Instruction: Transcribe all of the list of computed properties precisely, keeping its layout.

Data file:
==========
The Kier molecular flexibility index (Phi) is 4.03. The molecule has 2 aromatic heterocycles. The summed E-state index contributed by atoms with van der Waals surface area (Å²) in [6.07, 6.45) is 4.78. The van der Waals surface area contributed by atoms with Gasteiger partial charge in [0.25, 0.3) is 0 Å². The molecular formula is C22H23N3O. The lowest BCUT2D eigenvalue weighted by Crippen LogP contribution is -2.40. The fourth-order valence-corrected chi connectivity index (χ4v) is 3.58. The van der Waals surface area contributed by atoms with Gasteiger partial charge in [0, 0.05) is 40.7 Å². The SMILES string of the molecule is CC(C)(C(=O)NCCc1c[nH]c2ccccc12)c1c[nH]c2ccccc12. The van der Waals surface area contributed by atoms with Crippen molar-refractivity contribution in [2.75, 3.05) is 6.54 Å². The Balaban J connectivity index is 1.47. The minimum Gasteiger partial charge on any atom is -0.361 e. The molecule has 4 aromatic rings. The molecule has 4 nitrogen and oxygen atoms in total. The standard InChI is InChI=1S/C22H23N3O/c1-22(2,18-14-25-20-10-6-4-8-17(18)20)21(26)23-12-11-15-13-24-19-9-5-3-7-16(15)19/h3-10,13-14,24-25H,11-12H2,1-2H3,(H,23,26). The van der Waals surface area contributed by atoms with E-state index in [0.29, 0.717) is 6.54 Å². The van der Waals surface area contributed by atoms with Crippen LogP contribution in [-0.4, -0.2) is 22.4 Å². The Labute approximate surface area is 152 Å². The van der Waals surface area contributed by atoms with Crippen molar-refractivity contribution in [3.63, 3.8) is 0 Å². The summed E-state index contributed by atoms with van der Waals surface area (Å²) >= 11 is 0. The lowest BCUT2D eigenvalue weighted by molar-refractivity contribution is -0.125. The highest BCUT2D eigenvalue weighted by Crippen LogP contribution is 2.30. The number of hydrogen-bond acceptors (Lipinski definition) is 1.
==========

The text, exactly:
The Kier molecular flexibility index (Phi) is 4.03. The molecule has 2 aromatic heterocycles. The summed E-state index contributed by atoms with van der Waals surface area (Å²) in [6.07, 6.45) is 4.78. The van der Waals surface area contributed by atoms with Gasteiger partial charge in [0.25, 0.3) is 0 Å². The molecular formula is C22H23N3O. The lowest BCUT2D eigenvalue weighted by Crippen LogP contribution is -2.40. The fourth-order valence-corrected chi connectivity index (χ4v) is 3.58. The van der Waals surface area contributed by atoms with Gasteiger partial charge in [0, 0.05) is 40.7 Å². The SMILES string of the molecule is CC(C)(C(=O)NCCc1c[nH]c2ccccc12)c1c[nH]c2ccccc12. The van der Waals surface area contributed by atoms with Crippen molar-refractivity contribution in [2.75, 3.05) is 6.54 Å². The Balaban J connectivity index is 1.47. The minimum Gasteiger partial charge on any atom is -0.361 e. The molecule has 4 aromatic rings. The molecule has 4 nitrogen and oxygen atoms in total. The standard InChI is InChI=1S/C22H23N3O/c1-22(2,18-14-25-20-10-6-4-8-17(18)20)21(26)23-12-11-15-13-24-19-9-5-3-7-16(15)19/h3-10,13-14,24-25H,11-12H2,1-2H3,(H,23,26). The van der Waals surface area contributed by atoms with E-state index in [0.29, 0.717) is 6.54 Å². The van der Waals surface area contributed by atoms with Crippen LogP contribution in [-0.4, -0.2) is 22.4 Å². The Labute approximate surface area is 152 Å². The van der Waals surface area contributed by atoms with Crippen molar-refractivity contribution in [3.63, 3.8) is 0 Å². The summed E-state index contributed by atoms with van der Waals surface area (Å²) >= 11 is 0. The lowest BCUT2D eigenvalue weighted by molar-refractivity contribution is -0.125. The highest BCUT2D eigenvalue weighted by Crippen LogP contribution is 2.30. The number of hydrogen-bond acceptors (Lipinski definition) is 1.